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Is a ‘neutral’ workplace dress code discriminatory?

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The European Court of Justice has ruled that a neutral dress code in the workplace that prevents employees from wearing religious clothing or symbols such as headscarves may not be direct or indirect discrimination on the ground of religion or belief if the employer fulfils a set of conditions.

On 13 October, the European Court of Justice ruled, in line with its previous case law, that a neutral dress code in the workplace does not constitute either direct or indirect discrimination based on religion or belief if the employer respects several cumulative conditions. 

The background to this ruling was a dispute between an organisation that managed social housing and a Muslim woman who wore a headscarf. The woman applied for an internship, but the organisation did not consider her application because she stated during an interview that she would not take off her headscarf at work. The applicable work rules within the employer organisation contained a neutrality obligation for the employees, including regarding dress code. 

The Brussels Labour Court referred a question on the case to the European Court of Justice, which has now ruled on the matter. The Court issued a reminder that for a neutral dress code not to constitute direct discrimination, the employer must be able to demonstrate that the internal rule (i.e. the neutrality obligation) covers any manifestation of such beliefs without distinction. In line with previous European Court of Justice case law, the neutrality obligation must apply to all signs, including smaller ones. It must also treat all employees in the same way by requiring them, in a general and undifferentiated way, to dress neutrally. 

The European Court of Justice also issued a reminder that even if neutrality policies may mean a difference in treatment that is indirectly based on religion or belief, the difference in treatment will not constitute indirect discrimination if:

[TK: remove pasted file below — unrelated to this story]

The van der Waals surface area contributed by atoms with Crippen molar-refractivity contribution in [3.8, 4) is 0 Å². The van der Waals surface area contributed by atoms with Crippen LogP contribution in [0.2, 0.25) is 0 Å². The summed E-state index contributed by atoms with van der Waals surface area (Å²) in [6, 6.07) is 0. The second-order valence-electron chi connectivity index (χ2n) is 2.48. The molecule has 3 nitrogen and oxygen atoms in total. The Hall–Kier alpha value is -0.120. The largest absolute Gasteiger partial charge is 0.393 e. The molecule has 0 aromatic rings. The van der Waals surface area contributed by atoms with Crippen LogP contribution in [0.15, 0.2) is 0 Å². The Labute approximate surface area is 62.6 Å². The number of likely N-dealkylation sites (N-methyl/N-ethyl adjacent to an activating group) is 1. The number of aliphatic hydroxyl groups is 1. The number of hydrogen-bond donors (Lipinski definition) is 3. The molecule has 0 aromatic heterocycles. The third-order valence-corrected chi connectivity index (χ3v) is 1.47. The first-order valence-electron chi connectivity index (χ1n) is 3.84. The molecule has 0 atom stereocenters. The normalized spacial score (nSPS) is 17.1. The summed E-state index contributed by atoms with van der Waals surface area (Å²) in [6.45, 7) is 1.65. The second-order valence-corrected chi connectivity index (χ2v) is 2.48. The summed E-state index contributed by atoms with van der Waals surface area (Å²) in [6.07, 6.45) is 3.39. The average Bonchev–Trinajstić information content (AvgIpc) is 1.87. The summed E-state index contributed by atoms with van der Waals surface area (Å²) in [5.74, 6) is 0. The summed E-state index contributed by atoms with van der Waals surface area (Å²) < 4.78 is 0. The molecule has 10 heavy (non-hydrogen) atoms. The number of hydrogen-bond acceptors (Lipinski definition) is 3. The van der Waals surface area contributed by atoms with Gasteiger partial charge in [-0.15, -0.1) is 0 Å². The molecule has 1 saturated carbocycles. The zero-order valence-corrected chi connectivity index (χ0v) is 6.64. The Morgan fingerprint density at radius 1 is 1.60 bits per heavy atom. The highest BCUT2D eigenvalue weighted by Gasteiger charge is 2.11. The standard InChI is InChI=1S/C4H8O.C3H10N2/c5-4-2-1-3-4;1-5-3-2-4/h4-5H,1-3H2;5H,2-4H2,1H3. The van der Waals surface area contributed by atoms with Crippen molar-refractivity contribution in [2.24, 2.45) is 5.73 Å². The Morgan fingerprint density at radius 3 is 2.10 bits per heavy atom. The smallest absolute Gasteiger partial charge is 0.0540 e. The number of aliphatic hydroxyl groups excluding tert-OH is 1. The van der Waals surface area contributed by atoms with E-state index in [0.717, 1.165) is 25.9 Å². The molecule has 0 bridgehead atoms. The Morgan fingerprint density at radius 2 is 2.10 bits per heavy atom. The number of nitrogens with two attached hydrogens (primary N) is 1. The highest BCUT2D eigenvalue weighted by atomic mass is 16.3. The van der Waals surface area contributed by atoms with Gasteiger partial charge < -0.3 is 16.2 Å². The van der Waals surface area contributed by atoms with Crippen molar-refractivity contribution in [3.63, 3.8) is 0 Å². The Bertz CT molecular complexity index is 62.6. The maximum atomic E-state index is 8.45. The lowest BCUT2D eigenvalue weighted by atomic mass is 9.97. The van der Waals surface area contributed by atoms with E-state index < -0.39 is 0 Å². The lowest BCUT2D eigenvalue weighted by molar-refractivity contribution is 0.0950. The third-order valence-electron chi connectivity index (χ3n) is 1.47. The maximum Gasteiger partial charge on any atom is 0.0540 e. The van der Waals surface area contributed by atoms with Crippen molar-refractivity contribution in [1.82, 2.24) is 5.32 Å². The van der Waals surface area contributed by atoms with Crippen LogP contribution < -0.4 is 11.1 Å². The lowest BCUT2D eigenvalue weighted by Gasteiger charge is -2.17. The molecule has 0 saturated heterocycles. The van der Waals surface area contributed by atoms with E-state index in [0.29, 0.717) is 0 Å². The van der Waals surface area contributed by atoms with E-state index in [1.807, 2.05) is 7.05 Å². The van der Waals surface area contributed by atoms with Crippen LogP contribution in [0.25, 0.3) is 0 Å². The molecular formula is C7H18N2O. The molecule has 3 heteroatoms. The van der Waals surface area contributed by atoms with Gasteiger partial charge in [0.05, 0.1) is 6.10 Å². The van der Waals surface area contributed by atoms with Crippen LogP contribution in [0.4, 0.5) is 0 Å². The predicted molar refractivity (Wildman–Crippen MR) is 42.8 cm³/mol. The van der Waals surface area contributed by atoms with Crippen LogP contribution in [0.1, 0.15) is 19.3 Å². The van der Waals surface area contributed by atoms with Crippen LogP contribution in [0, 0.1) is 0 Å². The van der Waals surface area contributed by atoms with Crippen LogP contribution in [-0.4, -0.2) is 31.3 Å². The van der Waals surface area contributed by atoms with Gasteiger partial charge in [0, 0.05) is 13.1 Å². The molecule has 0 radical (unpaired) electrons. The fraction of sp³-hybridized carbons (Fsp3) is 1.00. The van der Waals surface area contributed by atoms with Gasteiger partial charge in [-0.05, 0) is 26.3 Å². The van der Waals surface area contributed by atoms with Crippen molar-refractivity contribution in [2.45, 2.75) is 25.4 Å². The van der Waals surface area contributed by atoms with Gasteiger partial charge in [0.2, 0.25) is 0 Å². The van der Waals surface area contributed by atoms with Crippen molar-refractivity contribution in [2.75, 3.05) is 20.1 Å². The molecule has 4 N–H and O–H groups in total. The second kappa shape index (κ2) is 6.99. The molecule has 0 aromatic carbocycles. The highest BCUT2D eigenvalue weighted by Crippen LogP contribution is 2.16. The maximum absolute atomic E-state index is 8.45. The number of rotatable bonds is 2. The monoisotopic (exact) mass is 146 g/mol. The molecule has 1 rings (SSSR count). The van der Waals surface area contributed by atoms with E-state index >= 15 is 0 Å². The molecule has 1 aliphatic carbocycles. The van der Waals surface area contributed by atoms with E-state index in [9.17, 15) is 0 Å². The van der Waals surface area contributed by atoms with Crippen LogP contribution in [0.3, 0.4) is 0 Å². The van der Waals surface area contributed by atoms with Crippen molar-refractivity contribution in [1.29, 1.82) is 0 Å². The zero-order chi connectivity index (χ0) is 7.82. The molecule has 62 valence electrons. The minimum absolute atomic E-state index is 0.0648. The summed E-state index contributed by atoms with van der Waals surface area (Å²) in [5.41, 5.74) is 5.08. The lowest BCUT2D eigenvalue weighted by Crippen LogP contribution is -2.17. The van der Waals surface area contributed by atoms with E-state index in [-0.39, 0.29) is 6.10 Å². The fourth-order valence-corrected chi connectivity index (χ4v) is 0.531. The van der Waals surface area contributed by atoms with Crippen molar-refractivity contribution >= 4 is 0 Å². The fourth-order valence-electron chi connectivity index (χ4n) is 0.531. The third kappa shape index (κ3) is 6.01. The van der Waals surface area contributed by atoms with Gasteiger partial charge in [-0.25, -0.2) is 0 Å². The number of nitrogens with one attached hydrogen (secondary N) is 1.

• the internal rule is objectively justified by a legitimate aim; and 
  • the means of achieving that aim are appropriate and necessary.  


In relation to whether there is a ‘legitimate aim’, the European Court of Justice ruled that in relations with both public and private sector customers, the desire to display a policy of political, philosophical or religious neutrality or an employer’s wish to project an image of neutrality towards customers are legitimate aims.  

An employer’s wish to project an image of neutrality towards customers is, in principle, legitimate, in particular where the employer only involves workers who are required to come into contact with the employer’s customers in its pursuit of that aim, the Court noted.    

The fact that an employer merely expresses its desire to pursue a policy of neutrality, even if it constitutes a legitimate aim, is not sufficient to objectively justify a difference in treatment indirectly based on religion or belief. For the justification to be considered objective, there must be a genuine need on the part of the employer, which it will have to demonstrate. According to the Court’s previous case law, this genuine need can be both a neutral attitude towards customers and the avoidance of social conflict in the workplace.  

The European Court of Justice also ruled that religion or belief constitute a single ground of discrimination, covering both religious belief and philosophical and spiritual belief. 

For a more detailed discussion of the issues around neutral dress codes and headscarves arising from an earlier European Court of Justice ruling, see here 

C-344/20 S.C.R.L 


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